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St Peter, Easton
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The south porch is pretty, a battered and restored victim of the years, but attractive in its mixture of building materials against the rendered nave. It is very tall, so perhaps there was an upper room once. It conceals a delightful surprise, the doorway. It is about as elaborate as Norman got before handing the baton on to Early English, and is the only survival of the original church on this spot - or, almost the only survival, as we will see.
At present, this church is open to outsiders on Saturdays only. Perhaps this is to keep the Diocesan officers out during the week, I mused, as I stepped into a tall, open space, full of light. All the old furniture has been removed and replaced with modern chairs, which always looks good, and the balcony enclosed by a tall glass and pine screen, which reaches up to the rafters. I couldn't help being reminded of the final scene of the film The Graduate.
St Peter has two curiosities, neither of which are easily explained. The first is the doorway, a passageway really, from the east end of the north aisle into the chancel. There is something similar at nearby Marlingford, but at both churches the chancel is a Victorian rebuilding. Was it something retained, or a local 19th century fancy?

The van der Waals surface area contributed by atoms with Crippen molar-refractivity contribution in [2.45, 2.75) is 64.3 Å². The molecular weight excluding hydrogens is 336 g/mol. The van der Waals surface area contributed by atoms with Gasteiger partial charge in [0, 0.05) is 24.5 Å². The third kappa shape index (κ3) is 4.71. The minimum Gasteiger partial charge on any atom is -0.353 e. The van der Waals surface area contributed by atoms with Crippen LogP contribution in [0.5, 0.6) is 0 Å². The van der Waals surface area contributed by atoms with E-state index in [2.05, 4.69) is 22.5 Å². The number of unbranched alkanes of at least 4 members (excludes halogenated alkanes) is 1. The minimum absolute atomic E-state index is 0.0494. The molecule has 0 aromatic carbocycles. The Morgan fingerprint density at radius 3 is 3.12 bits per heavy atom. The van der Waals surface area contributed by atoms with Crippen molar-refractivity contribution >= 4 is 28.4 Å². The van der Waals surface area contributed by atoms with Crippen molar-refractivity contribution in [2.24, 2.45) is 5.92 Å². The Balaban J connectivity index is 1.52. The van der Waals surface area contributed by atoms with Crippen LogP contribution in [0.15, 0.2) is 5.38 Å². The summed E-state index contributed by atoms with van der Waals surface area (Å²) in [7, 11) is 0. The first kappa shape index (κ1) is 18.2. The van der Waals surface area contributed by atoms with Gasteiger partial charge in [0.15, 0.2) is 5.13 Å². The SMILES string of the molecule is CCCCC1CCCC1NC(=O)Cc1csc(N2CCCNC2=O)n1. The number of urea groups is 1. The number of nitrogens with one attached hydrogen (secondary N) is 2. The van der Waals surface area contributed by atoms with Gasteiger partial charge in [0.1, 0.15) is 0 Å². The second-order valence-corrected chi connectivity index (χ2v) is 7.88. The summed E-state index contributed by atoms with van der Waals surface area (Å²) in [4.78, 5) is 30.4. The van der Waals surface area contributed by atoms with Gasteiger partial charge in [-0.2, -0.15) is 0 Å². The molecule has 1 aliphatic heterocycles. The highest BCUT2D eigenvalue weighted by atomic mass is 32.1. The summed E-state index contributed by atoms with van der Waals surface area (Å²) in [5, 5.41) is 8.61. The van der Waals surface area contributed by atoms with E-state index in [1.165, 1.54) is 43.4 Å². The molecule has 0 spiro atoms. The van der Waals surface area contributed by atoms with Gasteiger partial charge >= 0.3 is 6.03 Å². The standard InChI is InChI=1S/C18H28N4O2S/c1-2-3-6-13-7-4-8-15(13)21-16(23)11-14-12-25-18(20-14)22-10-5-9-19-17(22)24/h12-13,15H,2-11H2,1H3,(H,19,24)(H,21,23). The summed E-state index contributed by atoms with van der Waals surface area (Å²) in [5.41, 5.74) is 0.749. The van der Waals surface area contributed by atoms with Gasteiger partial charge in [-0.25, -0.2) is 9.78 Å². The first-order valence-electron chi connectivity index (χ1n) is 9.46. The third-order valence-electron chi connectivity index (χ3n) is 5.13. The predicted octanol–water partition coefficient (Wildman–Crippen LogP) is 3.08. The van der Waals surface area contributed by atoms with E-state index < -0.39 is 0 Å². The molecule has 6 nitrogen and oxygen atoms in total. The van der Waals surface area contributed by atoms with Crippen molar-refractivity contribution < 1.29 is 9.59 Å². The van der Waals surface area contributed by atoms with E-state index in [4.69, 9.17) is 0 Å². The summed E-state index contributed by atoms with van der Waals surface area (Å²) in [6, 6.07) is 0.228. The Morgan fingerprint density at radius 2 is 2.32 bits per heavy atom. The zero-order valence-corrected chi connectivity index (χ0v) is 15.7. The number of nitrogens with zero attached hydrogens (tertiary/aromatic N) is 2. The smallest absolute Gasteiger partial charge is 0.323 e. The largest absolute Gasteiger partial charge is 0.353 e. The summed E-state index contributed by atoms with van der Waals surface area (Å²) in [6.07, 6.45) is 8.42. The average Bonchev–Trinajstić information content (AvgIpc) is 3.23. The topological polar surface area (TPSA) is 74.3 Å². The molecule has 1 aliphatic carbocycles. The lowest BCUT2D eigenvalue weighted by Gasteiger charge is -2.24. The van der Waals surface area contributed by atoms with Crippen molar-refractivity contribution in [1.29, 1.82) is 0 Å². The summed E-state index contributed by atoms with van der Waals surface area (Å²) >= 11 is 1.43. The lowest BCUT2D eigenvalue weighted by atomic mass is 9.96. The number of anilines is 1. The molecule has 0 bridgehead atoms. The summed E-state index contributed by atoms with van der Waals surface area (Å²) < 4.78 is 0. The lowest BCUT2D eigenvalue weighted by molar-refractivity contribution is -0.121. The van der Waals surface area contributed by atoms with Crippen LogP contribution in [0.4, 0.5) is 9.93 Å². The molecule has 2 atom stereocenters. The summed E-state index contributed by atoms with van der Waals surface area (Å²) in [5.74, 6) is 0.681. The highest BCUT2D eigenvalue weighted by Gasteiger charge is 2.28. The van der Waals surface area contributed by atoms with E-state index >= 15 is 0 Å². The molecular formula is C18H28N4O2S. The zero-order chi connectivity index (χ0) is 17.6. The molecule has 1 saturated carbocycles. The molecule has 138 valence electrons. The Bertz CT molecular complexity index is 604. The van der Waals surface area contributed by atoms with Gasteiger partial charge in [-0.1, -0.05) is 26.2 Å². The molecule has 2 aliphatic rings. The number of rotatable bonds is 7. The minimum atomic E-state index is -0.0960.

The other oddity is the room at the west end of the aisle, now modernised and fitted out with a lavatory and kitchen. I had seen something similar at Salhouse the previous year. The suggestion there is that it is the base of a former tower, and the same may be true here as well. Perhaps the builders of the nave in the 14th century moved the doorway from its former position to the current site.
I stepped outside to find that it was snowing. I walked around to the north side, admiring the elaborate flushwork; this must have been a very grand church once. The sound from the traffic got louder, and St Peter seemed rather beleagured, the 21st century rushing past it, making such a noise. As I stood looking, I realised that there was a recent child's grave right beside me, covered in flowers and teddies. How sad. The misplaced apostrophe in the inscription made it all the more poignant.
Simon Knott, March 2006
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